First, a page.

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Working With Chronic Illness

Written by two working women with chronic illness, Keep Working, Girlfriend is a blog to help other women (and men) continue working and enjoying the benefits of work. The driving force behind the blog is that “it’s critical to your health — mental, physical, emotional and financial — to keep working.”

At first I didn’t agree. My last job was horrendous, partly because of the work environment and partly because my chronic daily headache was so bad. Far from improving my emotional and physical health, I despaired my lack of productivity and was constantly exhausted. My headaches and migraines were far worse than they had ever been.

Now that I’ve been blogging for nearly two years, Keep Working, Girlfriend resonates with me. It’s hard to believe I didn’t lose my mind during the 18 months I didn’t work. (Or perhaps I did — that period corresponds with one of my worst depressions.)

I have days that I’m not up to any sort of work and I still can’t write as much as I’d like to. Nonetheless, when I can work and have a specific, productive task with a deadline, I’m so much happier and more productive in other areas of my life.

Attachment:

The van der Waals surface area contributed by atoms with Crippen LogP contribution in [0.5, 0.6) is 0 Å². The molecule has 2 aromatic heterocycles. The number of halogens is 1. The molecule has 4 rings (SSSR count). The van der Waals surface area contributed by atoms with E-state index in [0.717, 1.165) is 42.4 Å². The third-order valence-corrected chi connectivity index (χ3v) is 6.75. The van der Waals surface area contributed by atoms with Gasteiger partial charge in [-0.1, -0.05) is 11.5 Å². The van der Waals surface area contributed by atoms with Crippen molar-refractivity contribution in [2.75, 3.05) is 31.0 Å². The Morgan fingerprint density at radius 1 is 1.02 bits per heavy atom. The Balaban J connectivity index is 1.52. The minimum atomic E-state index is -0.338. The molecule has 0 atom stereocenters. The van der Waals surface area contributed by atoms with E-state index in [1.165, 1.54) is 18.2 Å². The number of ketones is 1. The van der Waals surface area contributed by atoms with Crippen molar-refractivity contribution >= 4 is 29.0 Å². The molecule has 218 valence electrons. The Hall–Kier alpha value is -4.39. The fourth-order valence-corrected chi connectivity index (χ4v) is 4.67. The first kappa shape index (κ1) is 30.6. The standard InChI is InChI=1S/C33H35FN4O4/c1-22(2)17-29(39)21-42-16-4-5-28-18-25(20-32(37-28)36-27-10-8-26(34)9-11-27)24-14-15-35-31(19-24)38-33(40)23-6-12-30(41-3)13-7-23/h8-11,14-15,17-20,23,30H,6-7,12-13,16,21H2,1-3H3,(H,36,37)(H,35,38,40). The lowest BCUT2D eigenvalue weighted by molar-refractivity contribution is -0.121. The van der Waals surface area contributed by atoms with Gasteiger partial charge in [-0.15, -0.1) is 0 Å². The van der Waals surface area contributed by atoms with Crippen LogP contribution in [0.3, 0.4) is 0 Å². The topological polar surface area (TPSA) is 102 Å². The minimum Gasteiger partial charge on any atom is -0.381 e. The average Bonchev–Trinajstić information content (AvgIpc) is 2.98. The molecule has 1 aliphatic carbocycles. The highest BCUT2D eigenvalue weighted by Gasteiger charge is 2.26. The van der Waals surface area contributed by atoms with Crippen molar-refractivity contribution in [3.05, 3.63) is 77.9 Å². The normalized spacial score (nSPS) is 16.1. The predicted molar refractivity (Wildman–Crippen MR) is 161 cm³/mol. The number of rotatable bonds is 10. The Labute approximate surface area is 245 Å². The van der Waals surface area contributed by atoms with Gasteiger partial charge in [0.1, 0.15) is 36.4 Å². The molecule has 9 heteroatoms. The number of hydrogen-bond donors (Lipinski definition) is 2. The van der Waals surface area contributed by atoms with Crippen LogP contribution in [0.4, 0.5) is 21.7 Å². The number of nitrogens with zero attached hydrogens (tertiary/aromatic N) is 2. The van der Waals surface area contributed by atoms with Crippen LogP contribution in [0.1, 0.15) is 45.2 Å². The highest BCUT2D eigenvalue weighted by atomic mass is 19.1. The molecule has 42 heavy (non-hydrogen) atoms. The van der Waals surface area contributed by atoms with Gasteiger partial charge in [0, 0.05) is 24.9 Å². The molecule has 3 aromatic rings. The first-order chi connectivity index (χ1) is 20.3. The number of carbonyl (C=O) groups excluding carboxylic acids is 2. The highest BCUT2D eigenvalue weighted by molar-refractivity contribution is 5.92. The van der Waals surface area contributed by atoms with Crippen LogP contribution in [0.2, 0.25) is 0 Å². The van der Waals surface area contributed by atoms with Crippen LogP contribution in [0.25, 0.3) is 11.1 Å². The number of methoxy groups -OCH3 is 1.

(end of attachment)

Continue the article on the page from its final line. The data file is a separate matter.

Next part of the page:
However, working with chronic illness is not always the most healthful approach. If the job is too emotionally or physically draining, it can cause more harm than good. Work itself is not the key: the work has to be enjoyable.

“Work” doesn’t have to be defined as earning a wage. If you’re not able to work a paying job, get creative about what work you can do. Maybe it’s gardening, knitting or writing in a journal. Even taking a shower can be a big accomplishment. Anything that’s satisfying to you and has a clear result.

And lack of stamina isn’t a good excuse! As I’ve learned, committing to just 10 minutes of a rewarding activity is better than not doing it at all. So you only weed two square feet of your garden; it’s more than you would have done otherwise.

I write this on a morning where I struggled to get out of bed, so I hope I don’t sound preachy. I just know it works for me. I’m also aware that if my only aspiration is to lie around and read all day, I need to actively decide whether I’m showing signs of depression or truly feel too horrendous to move.

Are you able to work? Is it rewarding for you? If you don’t work, how do you motivate yourself to work?

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Working With Migraines & Headaches